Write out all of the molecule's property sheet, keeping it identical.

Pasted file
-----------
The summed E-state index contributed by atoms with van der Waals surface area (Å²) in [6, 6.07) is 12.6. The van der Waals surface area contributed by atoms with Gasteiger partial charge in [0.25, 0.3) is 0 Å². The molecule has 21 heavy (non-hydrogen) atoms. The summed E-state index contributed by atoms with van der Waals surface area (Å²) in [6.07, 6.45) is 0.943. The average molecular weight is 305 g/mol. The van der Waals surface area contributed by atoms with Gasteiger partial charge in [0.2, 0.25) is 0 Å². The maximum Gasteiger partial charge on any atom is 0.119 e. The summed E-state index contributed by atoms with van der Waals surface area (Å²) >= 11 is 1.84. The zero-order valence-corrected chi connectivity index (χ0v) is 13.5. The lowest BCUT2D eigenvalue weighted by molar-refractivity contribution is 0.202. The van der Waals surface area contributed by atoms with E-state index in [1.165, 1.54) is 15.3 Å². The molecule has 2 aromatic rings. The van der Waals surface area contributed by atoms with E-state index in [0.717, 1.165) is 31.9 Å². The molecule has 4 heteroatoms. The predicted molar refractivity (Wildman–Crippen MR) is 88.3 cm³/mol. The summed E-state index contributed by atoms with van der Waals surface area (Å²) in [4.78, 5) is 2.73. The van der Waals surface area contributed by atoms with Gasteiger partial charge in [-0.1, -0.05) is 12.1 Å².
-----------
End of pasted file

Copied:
The summed E-state index contributed by atoms with van der Waals surface area (Å²) in [6, 6.07) is 12.6. The van der Waals surface area contributed by atoms with Gasteiger partial charge in [0.25, 0.3) is 0 Å². The molecule has 21 heavy (non-hydrogen) atoms. The summed E-state index contributed by atoms with van der Waals surface area (Å²) in [6.07, 6.45) is 0.943. The average molecular weight is 305 g/mol. The van der Waals surface area contributed by atoms with Gasteiger partial charge in [0.2, 0.25) is 0 Å². The maximum Gasteiger partial charge on any atom is 0.119 e. The summed E-state index contributed by atoms with van der Waals surface area (Å²) >= 11 is 1.84. The zero-order valence-corrected chi connectivity index (χ0v) is 13.5. The lowest BCUT2D eigenvalue weighted by molar-refractivity contribution is 0.202. The van der Waals surface area contributed by atoms with E-state index in [1.165, 1.54) is 15.3 Å². The molecule has 2 aromatic rings. The van der Waals surface area contributed by atoms with E-state index in [0.717, 1.165) is 31.9 Å². The molecule has 4 heteroatoms. The predicted molar refractivity (Wildman–Crippen MR) is 88.3 cm³/mol. The summed E-state index contributed by atoms with van der Waals surface area (Å²) in [4.78, 5) is 2.73. The van der Waals surface area contributed by atoms with Gasteiger partial charge in [-0.1, -0.05) is 12.1 Å².